One of the things I hope people see from these documents is how complex the nature of war is, how difficult war actually is. And so, the question has to be asked, Is it worth it? What we’re asking our young men and women to do, is it worth putting them through this? And what benefit is it to the United States?
But the other point about the special operations raids, these capture-kill missions, if this worked, if this was a viable method, we would have won this thing back in ’04 or ’05, you know? And the other point, too, about Dan’s—Dan Ellsberg’s excellent point about the strength of the Taliban, I’m in complete agreement. If you actually go back and look at comments made by General Barno, who was the commanding general of American forces in ’04 and ’05, back then he was saying there were only 2,000 Taliban. Last summer they said it was 40,000. And I concur with Dan Ellsberg. We’ve sent 30,000 more troops into southern Afganistan, and that probably has exponentially increased the strength of the Taliban, because we see the Taliban get their support because of resistance to foreign occupation and resistance to a corrupt and unrepresentative government.
AMY GOODMAN: Stephen Grey, the newspapers that WikiLeaks worked with in releasing this—and it’s still all just being digested. It’s less than twenty-four hours ago. By the way, Eric Schmitt, the reporter for the New York Times, said they’ve been working with the White House now for weeks and carefully going through and redacting names and other sources that might be compromised, said the White House was fully aware of what’s in these documents. And he actually said Julian Assange has agreed to hold back a number of documents to go through that kind of redacting process before they’re released. But Stephen Grey, The Guardian write, “In many cases, the unit has set out to seize”—talking about Task Force 373—”seize targets for internment, but in others it has simply killed them without attempting to capture. The logs reveal that TF 373 has also killed civilian men, women and children and even Afghan police officers who have strayed into its path.”
STEPHEN GREY: Well, that’s right. And I’ve been looking through those same documents. I mean, they do show a lot of people are captured; it’s not just a kill operation. But on the other hand, they are systematically using methods that don’t allow you to capture. For example, there was one missile strike that they used to try and take out one person they were supposedly trying to capture, and, you know, it killed a bunch of children instead. And they tried to—you see them trying to prevent that information being released to anyone other than themselves. And it is quite shocking.
AMY GOODMAN: Let’s go back to Gareth Porter in Washington, DC. Talk more about the significance, what you think is most important to highlight here, as we go through these hundreds of thousands of pages of top-secret documents, classified documents.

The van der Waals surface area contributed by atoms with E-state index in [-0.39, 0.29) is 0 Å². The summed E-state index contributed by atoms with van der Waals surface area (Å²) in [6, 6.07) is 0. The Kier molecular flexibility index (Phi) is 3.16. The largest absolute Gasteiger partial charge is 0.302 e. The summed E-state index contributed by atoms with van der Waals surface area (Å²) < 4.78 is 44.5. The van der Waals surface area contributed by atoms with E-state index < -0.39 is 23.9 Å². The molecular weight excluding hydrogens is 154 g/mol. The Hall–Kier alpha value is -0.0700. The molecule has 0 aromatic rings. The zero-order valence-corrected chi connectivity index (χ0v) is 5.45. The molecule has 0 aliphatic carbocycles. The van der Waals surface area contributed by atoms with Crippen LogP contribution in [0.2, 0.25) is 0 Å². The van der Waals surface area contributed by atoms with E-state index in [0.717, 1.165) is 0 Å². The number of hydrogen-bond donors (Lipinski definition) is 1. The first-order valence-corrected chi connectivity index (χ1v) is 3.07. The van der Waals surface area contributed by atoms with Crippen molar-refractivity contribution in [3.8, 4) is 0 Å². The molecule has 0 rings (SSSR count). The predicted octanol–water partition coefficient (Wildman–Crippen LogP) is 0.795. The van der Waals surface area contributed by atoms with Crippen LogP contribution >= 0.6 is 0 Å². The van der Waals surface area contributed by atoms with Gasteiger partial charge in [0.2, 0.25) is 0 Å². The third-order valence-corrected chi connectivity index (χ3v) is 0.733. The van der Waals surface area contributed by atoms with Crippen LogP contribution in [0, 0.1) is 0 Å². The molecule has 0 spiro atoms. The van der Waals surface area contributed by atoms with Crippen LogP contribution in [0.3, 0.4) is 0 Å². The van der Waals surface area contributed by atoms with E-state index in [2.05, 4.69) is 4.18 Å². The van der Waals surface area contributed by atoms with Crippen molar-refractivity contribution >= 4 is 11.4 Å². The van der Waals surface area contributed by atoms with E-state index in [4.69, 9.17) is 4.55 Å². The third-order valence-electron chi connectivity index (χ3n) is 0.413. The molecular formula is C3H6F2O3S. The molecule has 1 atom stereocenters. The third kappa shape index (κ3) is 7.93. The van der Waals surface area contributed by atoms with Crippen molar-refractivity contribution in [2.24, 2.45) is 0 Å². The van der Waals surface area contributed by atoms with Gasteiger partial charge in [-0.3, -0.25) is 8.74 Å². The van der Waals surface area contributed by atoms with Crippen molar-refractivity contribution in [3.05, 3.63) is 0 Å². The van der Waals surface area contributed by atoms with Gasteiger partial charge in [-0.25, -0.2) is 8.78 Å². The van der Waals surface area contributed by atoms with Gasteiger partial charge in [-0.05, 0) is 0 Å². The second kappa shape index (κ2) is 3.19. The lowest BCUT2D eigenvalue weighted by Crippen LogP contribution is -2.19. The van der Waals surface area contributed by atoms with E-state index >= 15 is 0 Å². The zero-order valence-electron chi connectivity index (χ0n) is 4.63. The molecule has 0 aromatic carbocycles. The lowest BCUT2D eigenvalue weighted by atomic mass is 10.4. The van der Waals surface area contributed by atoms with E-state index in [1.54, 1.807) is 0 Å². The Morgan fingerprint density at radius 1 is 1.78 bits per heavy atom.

GARETH PORTER: Well, again, I mean, there are very few things here that have not, in some fashion, been reported by the news media over the last—particularly over the last year or so. But there is one set of documents, in particular, that I thought were particularly insightful in terms of revealing the basic nature of the society and of the Afghan government that the United States is supporting, and that is a set of documents that show, for example, a police commander, a district police commander, who had raped a sixteen-year-old girl and who was confronted with a civilian complaining about this rape. He ordered his bodyguard, according to this report, to shoot the civilian. The bodyguard refused to do so, and then the police commander simply killed his own bodyguard in order to basically deal with the situation. This sort of laid bare the basic structure that the United States has stumbled into, or, perhaps I should say, has allowed itself to take control of, and—or tried to take control of, and I think what it shows is that this is a war that not only cannot be won, but in which the United States is on the wrong side.
And I just want to make one more point about the releases, and that is that I think that the real story here, the most important story, is WikiLeaks itself. I think what we have here is a new institution that is undoubtedly the most important antiwar institution that has been created so far and that I have no doubt is frightening the US military and intelligence establishment, as well as the Obama administration, very strongly. And I think that’s for very good reason. I think they understand that this represents a potentially powerful weapon for the future against war crimes as well as other illegal actions by the United States.
AMY GOODMAN: I’m going to give, for the last few seconds, Daniel Ellsberg the last word, as we come full circle from Vietnam and the Pentagon Papers, that you had released at tremendous risk to yourself, to WikiLeaks right now and this unprecedented release of top-secret documents.
DANIEL ELLSBERG: Well, this is the closest that I’ve come to what I’ve been calling for for years, and that is for people to do not what I did, which is to wait years, until bombs were falling and until more countries have been invaded or escalation, before revealing documents to Congress and the public through the press. And now, of course, we have a way of doing that, thanks to WikiLeaks, that does bypass the press, even if they are reluctant to do it.
AMY GOODMAN: We’re going to leave it there.
DANIEL ELLSBERG: OK.
AMY GOODMAN: We want to thank you very much, Daniel Ellsberg, for joining us. Thank you to Rick Rowley of Big Noise Films; Gareth Porter in Washington, DC; Stephen Grey in London, author of Operation Snakebite. And Matthew Hoh, thanks so much for joining us.